Such declarations notwithstanding, the colonel is no upstanding Greatest Generation icon but something murkier, one of the "Irregulars" whom Michael Herr wrote about in Dispatches, "spooks . . . whose authority was absolute in hamlets or hamlet complexes where they ran their ops until the wind changed and their ops got run back on them." The story of Sands and his uncle's clandestine operations might, in fact, be regarded as an outsize gloss on the few pages Herr devoted to "spookwar" in his 1977 book. And the colonel, given to gnomic pronouncements about Vietnam ("We penetrate this land, we penetrate their heart, their myth, their soul") and hounded by his foes at the CIA for his unorthodox methods of counterinsurgency, is a patent variation on that other colonel, Apocalypse Now's Colonel Kurtz, the most notorious rogue soldier in the imaginative mythology of the Vietnam War. Over the course of Tree of Smoke, the colonel is transmogrified from a loose-cannon cold warrior ("part joke, part sinister mystery," thinks one of his men; "sometimes he sounded like a cracker, other times like a Kennedy") into a full-blown legend: "A soul too wide for the world," observes Sands of his uncle. "He'd written himself large-scale, followed raptly the saga of his own journey, chased his own myth down a maze of tunnels and into the fairyland of children's stories and up a tree of smoke." Toward the end of the novel, when it is all but certain the colonel has died, he is the subject of proliferating local legends; rumors persist that he isn't dead but has installed himself among primitive peoples in the hinterlands of Southeast Asia. As if the filiation with Kurtz were not evident enough, the colonel's loyal and altogether crazy associate, a sergeant named Jimmy Storm, undertakes an arduous quest to find him.
The Quiet American, too, casts a long shadow over Tree of Smoke. Sands not only shares affinities with that novel's titular character, Alden Pyle, in his conviction regarding the rightness of America's mission in Asia, but he has read and given considerable thought to Greene's 1955 novel: "Among the denizens to be twisted beyond recognition" by the war, says Sands (ultimately of himself), was "a young American man who alternately thought of himself as the Quiet American and the Ugly American, and who wished to be neither, who wanted instead to be the Wise American, or the Good American, but who eventually came to witness himself as the Real American and finally as simply the Fucking American."
Invoking these and other touchstones of the Vietnam narrative, Tree of Smoke carries with it a self-conscious air, as if Johnson has sought to create the definitive novel of the war, one that recapitulates the tropes that have evolved out of nearly half a century of writing and films about the conflict. But the book's depictions, particularly the bleak tale of four-tour veteran James Houston and the soldiers with whom he serves, come perilously close to cliché. The rock-'n'-roll-war ambience that Johnson generates has been well established by Herr and others: the sullen bar girls and ubiquitous pop music blaring from jukeboxes in squalid dives; the supporting cast of halfcocked warriors with names like Screwy Loot and Black Man; the dark exhilaration of combat. There are the requisite American atrocities, including torture and a gang rape. And the drug-addled Houston returns home as an exceedingly recognizable type, the pathological veteran, a time bomb of numbed rage and predation: "He waited for his checks to start. When they started, he bought a Colt .45 revolver, a real sixshooter. He was pretty sure he would eventually shoot the woman living across the way but he felt there was nothing any human power could do about it." Such portrayals, of course, have some basis in reality, but as accomplished as much of the writing in Tree of Smoke is, the novel reads like an orchestration of worn conventions about the war. Johnson's deference to what's gone before suggests why some of his strongest passages occur outside the war zone proper, during the early sections set in the Philippines.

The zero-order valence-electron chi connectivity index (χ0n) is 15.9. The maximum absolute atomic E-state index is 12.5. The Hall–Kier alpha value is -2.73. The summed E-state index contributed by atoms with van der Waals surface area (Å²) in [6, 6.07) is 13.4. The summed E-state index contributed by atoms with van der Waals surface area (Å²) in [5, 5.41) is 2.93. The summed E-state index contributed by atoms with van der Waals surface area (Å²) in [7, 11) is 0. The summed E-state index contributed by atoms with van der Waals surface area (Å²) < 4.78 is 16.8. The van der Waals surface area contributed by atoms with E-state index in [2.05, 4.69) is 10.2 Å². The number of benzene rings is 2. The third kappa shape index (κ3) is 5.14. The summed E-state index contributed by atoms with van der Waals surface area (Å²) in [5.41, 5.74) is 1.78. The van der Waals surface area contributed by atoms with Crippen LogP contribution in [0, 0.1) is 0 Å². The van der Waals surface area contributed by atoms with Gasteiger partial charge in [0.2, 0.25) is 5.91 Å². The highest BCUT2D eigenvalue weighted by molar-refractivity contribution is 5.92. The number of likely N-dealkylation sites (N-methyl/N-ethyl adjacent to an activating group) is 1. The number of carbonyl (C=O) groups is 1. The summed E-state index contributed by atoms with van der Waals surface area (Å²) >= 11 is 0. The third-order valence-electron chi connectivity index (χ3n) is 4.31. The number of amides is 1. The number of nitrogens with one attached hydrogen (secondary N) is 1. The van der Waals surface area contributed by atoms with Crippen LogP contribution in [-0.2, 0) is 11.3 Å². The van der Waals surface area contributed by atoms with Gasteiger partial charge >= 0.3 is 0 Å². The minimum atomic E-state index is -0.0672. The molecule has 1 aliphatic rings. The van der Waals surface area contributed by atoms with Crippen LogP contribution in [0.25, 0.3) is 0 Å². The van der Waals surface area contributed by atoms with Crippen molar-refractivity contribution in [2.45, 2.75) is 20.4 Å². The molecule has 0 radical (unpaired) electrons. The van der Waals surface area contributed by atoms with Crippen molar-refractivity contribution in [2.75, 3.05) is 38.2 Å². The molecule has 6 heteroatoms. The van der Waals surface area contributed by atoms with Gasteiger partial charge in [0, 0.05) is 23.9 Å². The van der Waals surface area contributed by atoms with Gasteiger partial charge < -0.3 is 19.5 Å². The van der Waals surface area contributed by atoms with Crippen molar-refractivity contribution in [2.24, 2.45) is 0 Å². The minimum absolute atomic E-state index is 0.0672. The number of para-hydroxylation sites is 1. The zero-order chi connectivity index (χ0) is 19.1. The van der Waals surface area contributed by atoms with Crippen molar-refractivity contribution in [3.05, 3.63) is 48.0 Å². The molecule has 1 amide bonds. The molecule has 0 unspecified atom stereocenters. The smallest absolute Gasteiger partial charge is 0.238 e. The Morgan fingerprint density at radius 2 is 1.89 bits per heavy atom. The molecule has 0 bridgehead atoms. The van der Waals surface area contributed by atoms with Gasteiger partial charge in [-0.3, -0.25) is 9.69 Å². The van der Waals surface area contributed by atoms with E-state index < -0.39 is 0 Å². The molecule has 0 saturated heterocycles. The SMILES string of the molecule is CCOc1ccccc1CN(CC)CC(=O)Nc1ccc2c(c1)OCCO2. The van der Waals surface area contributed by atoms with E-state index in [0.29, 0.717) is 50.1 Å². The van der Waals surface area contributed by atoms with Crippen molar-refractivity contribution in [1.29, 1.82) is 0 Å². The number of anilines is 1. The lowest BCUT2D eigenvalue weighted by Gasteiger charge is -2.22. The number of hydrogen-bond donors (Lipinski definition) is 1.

When the action in Tree of Smoke drifts into odd, even bizarre corners, Johnson's originality shines forth. In the wake of the Tet conflagration, a nurse, in search of antibiotics to treat the victims of the airstrikes and of those sure to follow, ventures out to a biomedical center run by an English doctor and his wife. The couple have dedicated themselves to studying rare monkeys, and when the nurse arrives at the partially razed facility, she finds that the creatures have been lovingly diapered by the doctor's wife, who ministers to them as if they were infants grieving for the animals that have just been killed, the doctor's wife tells the nurse, "We had eleven bassinets . . . but they all burned." The half-mad doctor repeatedly mistakes the nurse's blood-pressure gauge for a tape recorder, and only after an excruciating argument does he relinquish their store of medicine. It's an eerie, awful scene, all the more so for being rendered with a nearly deadpan restraint.
The weird spectacle of the babied monkeys in the midst of war shows how Johnson's dreamlike grotesqueries can be vehicles of estimable expressive power. In an agonizing episode such as this one, he momentarily transcends his influences and offers something unsettlingly new in his account of Vietnam. But such moments occur too infrequently in Tree of Smoke. To write with freshness about the war is admittedly a daunting task, given the quality of the literature borne out of that misadventure by such writers as Robert Stone, Tim O'Brien, Philip Caputo, and Herr. (Not to mention heralded films by Kubrick and Coppola.) That a writer as gifted as Johnson fails to deliver more than a sweeping gesture of homage to this tradition is a measure of its strength and intensity, which far exceeds that of all other American wars except, perhaps, the Civil War. In other works, Johnson's aimless loners and afflicted souls testify to the aftershocks of the Vietnam debacle rumbling through our national life. But in his confrontation with the war itself, Johnson shows himself more adept at conveying harrowing effects than at explaining their underlying causes.
James Gibbons is a frequent contributor to Bookforum. He last wrote in these pages on themes in the fiction of Paul Auster.